James Hall described as a child of John M. Hall: Janice E. Shriver Sharps, Bridgeport, WV, A Hayhurst Genealogy: Descendants of Cuthbert and Mary (Rudd) Hayhurst, (Published by Charles W. Hayhurst, Philippi, WV, 1988), pg. 62.

From pg 382 of Pioneer History of Meigs County, Ohio to 1949, Edgar Ervin: James Hall was the son of John Hall, who moved to Meigs Co. from Pennsylvania. James rode with his father on horse-back from Pennsylvania when 4 yrs. old. When passing through the town of Chester, then the County Seat of Meigs Co. he jumped off his horse, and caught a young fawn by the roadside, and his father took it home with him and the boy raised it. Deer were quite plentiful in Ohio then. 

From Pioneer History of Meigs County by Stillman Carter Larkin. pp 171-172: John Hall and his wife, Sarah Hall, nee Hahurst, came from Pennsylvania and settled on a tract of land in Letart township about the mouth of Old Town creek, known as Ohio river bottom land, in the year 1811. Mrs. Hall was reared by Quaker parents. They were industrious and thrifty and cleared for cultivation their large farm. They had a large family of sons and daughters. [Note the discrepancy in the date. The entry related to Spencer Hall indicated 1806 -- which is probably more accurate, because the 1850 Meigs County Census shows one son, Ely as born abt. 1805 in OH.]

A Hayhurst Genealogy, Janice E. Shriver Sharps, pg 61: Sarah Hayhurst born 28 Jan 1782 in Harford Co, MD, moved to Washington Co, PA with her parents and siblings. There she married John Hall out of meeting and was disowned. She and John moved down into OH along the Ohio River until they came to what is now Meigs Co, just across the river from Pt. Pleasant, WV. There they bought property and farmed. He died in 1824, leaving her with a young family. She continued to live and farm the property with the help of her family for forty-four years, never married again. She died on 5 Oct 1868. They were buried in a private cemetery on the farm near her father James. [Click here for a photo James Hayhurst's gravestone.]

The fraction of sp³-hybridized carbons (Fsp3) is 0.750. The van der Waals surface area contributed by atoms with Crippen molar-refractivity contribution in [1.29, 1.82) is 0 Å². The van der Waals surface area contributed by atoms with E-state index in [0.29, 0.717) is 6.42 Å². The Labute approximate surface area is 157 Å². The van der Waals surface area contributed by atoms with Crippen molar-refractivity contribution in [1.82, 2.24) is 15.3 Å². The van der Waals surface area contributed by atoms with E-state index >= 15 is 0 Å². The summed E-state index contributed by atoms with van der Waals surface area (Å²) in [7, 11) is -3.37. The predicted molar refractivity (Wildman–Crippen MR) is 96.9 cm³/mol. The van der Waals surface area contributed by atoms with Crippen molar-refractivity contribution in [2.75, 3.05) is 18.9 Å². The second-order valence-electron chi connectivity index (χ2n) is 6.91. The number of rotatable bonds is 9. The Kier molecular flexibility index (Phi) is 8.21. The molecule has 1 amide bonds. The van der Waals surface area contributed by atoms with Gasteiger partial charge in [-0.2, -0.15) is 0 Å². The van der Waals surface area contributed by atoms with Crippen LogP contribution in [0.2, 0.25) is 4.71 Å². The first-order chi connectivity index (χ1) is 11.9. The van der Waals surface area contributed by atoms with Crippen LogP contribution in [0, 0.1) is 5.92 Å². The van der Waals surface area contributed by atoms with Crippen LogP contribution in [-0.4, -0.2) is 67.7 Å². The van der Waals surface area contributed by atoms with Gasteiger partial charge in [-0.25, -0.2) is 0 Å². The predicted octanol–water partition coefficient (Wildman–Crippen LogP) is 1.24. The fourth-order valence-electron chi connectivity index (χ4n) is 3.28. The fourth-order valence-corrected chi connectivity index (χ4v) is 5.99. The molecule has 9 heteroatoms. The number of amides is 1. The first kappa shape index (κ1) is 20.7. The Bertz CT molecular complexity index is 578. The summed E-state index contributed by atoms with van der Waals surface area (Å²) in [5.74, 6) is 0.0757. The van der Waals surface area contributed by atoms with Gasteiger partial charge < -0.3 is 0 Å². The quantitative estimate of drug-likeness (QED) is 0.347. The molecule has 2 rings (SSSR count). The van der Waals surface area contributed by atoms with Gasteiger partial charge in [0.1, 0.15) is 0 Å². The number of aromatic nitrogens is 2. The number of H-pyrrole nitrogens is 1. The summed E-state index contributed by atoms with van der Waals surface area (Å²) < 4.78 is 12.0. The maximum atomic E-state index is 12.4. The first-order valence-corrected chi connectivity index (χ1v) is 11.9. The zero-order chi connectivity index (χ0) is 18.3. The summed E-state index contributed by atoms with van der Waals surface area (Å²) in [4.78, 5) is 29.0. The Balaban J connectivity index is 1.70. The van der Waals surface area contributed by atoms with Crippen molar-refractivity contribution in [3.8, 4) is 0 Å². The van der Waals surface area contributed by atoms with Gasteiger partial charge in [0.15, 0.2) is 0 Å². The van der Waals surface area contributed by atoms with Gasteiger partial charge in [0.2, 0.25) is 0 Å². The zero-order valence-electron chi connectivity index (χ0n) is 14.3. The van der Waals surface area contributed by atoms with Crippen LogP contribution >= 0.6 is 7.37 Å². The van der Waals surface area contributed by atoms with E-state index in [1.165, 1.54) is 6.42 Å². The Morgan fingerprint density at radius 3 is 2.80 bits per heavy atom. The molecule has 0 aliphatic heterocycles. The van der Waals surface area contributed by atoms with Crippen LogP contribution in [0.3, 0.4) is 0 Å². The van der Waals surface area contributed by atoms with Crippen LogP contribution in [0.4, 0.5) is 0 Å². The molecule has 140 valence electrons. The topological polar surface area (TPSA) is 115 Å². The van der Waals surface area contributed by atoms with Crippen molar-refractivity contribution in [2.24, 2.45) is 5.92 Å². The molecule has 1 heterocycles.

An account of Sarah's marriage and its consequences are recorded in the Redstone M. M. in Fayette Co, PA held 30th of the 10th mo in 1801: The same meeting informs that Sarah Hall formerly Hayhurst hath accomplished her marriage with a man not in membership with us. John Smith and Benjamin Vail are appointed to join women friends in a visit to her, feel after the disposition of her mind and if they find no cause for forbearance, prepare a testimony against her and produce to next meeting.

In the meeting held 29th of 1st mo 1802 is: William Dixon informs that he in company with one of the friends appointed in Sarah Hall's case in Company with women friends had an opportunity with her found in a tender disposition but from her present situation thought her not capable of condemning her deviation to the satisfaction of this meeting, therefore, have produced a Testimony against her.